How Is Technology Disrupting the Apartment Industry?
November 18, 2020
Updated November 18, 2020
4 minutes

Amid the specter of COVID-19, a variety of technology is being applied to reduce operating costs while improving resident health and wellness. 

By Stephen Ursery

The rental housing industry has rarely been accused of being quick to embrace technology, but that was beginning to change in the years prior to the onset of the COVID-19 pandemic, which is only accelerating the adoption of new solutions and services.

So said panelists during the APTvirtual session, “Technology, COVID-19 and a Return to Normalcy: What's Disrupting Residential Real Estate?”

"We're in a real moment of change," said James Scott, Lead Researcher at the MIT Real Estate Innovation Lab.

The quickening adoption of technology is the result of a confluence of several factors, Scott noted.

First, things like artificial intelligence, machine learning and AI have advanced to a point where they have real-life applications in real estate. Secondly, firms like Fifth Wall, JLL Spark and others have invested more than $10 billion in practical real estate technology during the past several years. Additionally, the pandemic has forced operators to rethink how they conduct many aspects of their businesses.

Pre-pandemic, operators typically viewed technology in terms of "how do you help serve residents, make it more convenient for them, give them an amenity they're willing to pay for," said Sean Miller, President of PointCentral. "It was really top-line revenue focused.”

Safety, efficiency and protecting assets are the main drivers of technological innovation in real estate today, according to Miller. "You're seeing people look at things like unattended showings to get people in to see vacant units, or how people get in and out of buildings with different access control systems," he said. "Even cameras for sensing how people move around and how many people are in a room to see if social distancing is being followed."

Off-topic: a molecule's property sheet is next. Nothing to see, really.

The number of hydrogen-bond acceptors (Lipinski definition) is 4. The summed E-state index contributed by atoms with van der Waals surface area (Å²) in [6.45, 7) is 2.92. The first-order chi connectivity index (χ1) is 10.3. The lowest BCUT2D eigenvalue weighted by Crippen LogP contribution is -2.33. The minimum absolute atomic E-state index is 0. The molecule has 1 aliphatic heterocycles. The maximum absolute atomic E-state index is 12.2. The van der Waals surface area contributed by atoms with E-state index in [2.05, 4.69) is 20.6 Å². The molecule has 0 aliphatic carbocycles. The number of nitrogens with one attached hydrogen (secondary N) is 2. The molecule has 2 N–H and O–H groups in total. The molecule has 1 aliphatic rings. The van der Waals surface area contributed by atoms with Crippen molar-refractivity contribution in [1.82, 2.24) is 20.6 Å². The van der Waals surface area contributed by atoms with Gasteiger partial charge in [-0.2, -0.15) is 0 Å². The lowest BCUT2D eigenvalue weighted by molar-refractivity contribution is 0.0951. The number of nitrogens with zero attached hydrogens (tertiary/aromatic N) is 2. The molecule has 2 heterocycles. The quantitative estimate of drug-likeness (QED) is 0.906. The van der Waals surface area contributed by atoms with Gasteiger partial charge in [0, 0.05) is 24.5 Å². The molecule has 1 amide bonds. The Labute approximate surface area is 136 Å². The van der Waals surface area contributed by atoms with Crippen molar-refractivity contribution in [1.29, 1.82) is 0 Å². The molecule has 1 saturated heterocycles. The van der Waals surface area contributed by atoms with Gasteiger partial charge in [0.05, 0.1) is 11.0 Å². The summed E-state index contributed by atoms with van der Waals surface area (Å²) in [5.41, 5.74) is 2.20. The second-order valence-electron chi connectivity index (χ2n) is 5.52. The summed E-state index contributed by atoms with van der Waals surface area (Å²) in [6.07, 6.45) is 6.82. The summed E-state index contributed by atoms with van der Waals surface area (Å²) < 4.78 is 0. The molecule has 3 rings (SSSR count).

What Has Traction?

Technologies that help operators promote health and safety and that maintain building wellness will have staying power in the apartment industry, the panelists said.

For instance, operators will embrace solutions that optimize HVAC performance. They also will continue to adopt self-guided tours and technologies that promote other operational efficiencies.

"We're seeing people start to think about keyless work orders – again, touching on this idea of health and safety," Miller said. "If I've got to fix something, I can show up with a code or an app and just get to where I need to be, take care of it, and I don't have to worry about going into an office, checking out a key, touching a key."

Chatbots, cutting-edge air ventilation and air purification systems and remote payment systems for residents also are among the technologies that will be in demand, Scott said.

Creating a Technology Friendly Culture

To start, it's important for apartment executives to educate themselves, at least in general terms about the emerging technological landscape, according to Scott.

"I'm not going to say you've got to go and become a data scientist,” he said. “But what I would say is make sure you educate yourself on what these terms are within the industry so that you just feel very comfortable with all of these new systems that come in. Understand terminology like API or edge computing or big data. Really try to figure out what those things mean so that you have an idea when they come up in conversation."

Miller urged operators who are beginning to embrace new technologies to first do so in a small-scale way. "You start with bite-sized projects and work yourself forward," he said. "Then I think organizations can better understand the ROI they're generating from their investments because it's much more measurable and much more demonstratable both in the organization and to the stakeholders you have outside of the organization."

The panelists also said operators, when researching suppliers of new technologies, have to be on the lookout for more than just a vendor.

"You can't look at anyone just being a vendor anymore," said moderator Denise Froemming, CEO and Executive Vice President of the Institute of Real Estate Management (IREM). "They have to be a true partner and you both have to have the same goals in mind."

Miller echoed those sentiments. "I try always to stress to owners and operators: This space moves fast," he said. "There a lot of names that come in and out from different sides of technology – it's very sexy at times with VC money and headlines. Most operators want to make sure the technological champions in their organization do a good job of stepping back and choosing a partner and not a vendor. A vendor wants to sell you something, but a partner is going to make sure you get the ROI out of it."

Stephen Ursery is a Content Manager for LinnellTaylor Marketing.